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Aim for Success, Not Stress
By Abby Sakovich, M.S., CCC-SLP
In today’s fast paced, technology driven world, children have opportunities to pursue several different activities. They may feel pressure to overextend themselves in order to achieve “success,” and in result achieve stress. High-achieving children may feel pressure to take the honors level classes, join the after school clubs, and tryout for varsity sports. Approximately seven percent of high-achieving children suffer from sadness, anxiety, and depression nationwide. Some children may develop physical symptoms such as headaches and stomach aches due to this stress. Others may internalize these symptoms and show no outward signs or symptoms. Parents are an important part of helping children learn to strive for success in a healthy way by emphasizing the importance of well-being.
Tips for Reducing Pressure
  1. Ask! Ask your children how they feel about school and extracurricular responsibilities. Let them know it is okay to ask for help or say no to certain activities.
  2. Loosen up the reins. Kids that are able to practice taking small risks by making choices independently feel like they have more control over their own lives. They also are less likely to suffer from anxiety and depression and more likely to experience an increase of self-confidence.
  3. Encourage free play. Play is important to social and cognitive development. Kids that play practice the arts of negotiation, compromise, communication, and relationship-building. These are important skills and contribute to success in work, school, and life.
  4. Cut out some activities. Encourage kids to lessen the amount of activities they are involved in when they can. Communicate that it is okay for kids to have a lighter schedule so time and energy can be well-spent pursuing interests and strengths.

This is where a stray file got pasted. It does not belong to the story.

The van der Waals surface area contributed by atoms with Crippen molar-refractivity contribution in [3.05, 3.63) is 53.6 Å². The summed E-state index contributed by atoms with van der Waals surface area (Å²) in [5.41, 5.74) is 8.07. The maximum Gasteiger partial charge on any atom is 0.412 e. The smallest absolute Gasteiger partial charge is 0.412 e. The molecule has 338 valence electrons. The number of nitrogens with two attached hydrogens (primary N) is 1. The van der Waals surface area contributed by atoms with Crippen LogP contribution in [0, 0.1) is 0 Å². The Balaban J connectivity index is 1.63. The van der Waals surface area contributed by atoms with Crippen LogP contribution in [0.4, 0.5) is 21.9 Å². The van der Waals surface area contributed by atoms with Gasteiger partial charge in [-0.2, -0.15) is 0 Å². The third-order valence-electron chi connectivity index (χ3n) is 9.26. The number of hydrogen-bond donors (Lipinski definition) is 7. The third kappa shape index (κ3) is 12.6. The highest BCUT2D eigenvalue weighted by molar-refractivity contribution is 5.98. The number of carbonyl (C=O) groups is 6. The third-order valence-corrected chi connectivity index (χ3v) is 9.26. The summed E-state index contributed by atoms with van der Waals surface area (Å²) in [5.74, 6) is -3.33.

5. Start a conversation and keep it going. Frequent dialogue with your children about their likes and interests can go a long way in encouraging them to pursue success with a goal of well-being.
If you are concerned that your child is showing signs of stress due to pressure to achieve, ask! Ask if he/she is pursuing certain activities by choice, due to pressure from peers to join, or because he/she feels pressure to add one more thing to his/her list of achievements. Encourage your child to make choices independently or say no to an event or activity if his/her plate is just too full. Focus on celebrating different kinds of successes, like non-academic hobbies or an average grade on an assignment. It is a good thing for parents to want their child to succeed; however, teaching the skills necessary to prioritize mental and emotional health and well-being is just as important to achieving success.
Resources
“The Perils of Pushing Kids Too Hard, and How Parents Can Learn to Back Off” accessed September 6, 2018 from http://www.npr.org/sections/health-shots</div>  
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